When Ivens and his cinematographer John Ferno reached Madrid they were carrying a rough script devised in New York. This was soon abandoned. Ivens described the new format that developed under fire.
‘People’s Front. Madrid. A village. Farmer’s family there. Collective work on an irrigation project. Fight on the front 25 kilometres away from the village. Bombardment. A young soldier, a peasant boy, fighting with his regiment in Madrid. The fascists fortified in the university. This boy on leave, his family, his village. He trains the village boys. Back to the front. Parallel between the irrigation project being completed, water to The Spanish Earth and the fighting for the independence, the freedom of that earth.’
The stakes were high and Spanish casualties were heavy. Young Julian disappeared, presumed dead even before the photography was completed.
Franklin and Eleanor Roosevelt were among the film’s first viewers. Roosevelt was sympathetic but made no commitment to lift the embargo. The big distributors and theatre chains wouldn’t touch the film and censors caused their usual trouble. But eventually The Spanish Earth found sizeable audiences in the US and around the world, and activists had a magnificent vehicle for education and inspiration.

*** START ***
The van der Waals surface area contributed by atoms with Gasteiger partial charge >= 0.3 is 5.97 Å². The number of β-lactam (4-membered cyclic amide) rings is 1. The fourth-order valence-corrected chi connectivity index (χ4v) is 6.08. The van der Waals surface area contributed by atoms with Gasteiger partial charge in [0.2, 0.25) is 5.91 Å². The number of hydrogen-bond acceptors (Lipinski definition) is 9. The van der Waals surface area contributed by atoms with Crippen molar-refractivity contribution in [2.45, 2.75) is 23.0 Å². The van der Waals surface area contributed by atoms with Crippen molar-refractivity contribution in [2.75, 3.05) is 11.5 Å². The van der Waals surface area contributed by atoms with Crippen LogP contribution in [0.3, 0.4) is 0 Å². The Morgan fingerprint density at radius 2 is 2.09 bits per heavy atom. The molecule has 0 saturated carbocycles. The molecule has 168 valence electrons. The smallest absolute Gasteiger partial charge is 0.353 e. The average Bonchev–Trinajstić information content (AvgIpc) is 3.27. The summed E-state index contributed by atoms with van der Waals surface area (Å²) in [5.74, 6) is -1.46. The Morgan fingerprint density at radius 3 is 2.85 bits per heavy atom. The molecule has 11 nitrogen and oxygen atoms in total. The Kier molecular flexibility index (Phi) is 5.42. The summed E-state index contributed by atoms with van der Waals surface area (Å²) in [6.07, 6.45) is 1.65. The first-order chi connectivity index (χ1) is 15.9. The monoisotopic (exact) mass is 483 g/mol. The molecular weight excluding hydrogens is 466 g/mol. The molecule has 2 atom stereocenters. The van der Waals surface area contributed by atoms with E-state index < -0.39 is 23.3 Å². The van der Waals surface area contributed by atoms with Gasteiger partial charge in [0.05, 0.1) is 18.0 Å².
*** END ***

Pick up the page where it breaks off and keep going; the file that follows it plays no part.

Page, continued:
Since the premiere of The Spanish Earth hundreds of films have told stories of courageous people battling in far-off places in other good fights. Ivens himself went on to film in China, Indonesia, Cuba, Chile, and Vietnam. And in each situation he was able to mix emotion and political ideas, partisanship with art. Other documentary makers were not always as effective, or as fired up, or as subtle. But in the strongest works of international solidarity on film you can hear echoes of Ivens.
The Spanish Earth directed by Joris Ivens
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©Copyright: New Internationalist 1996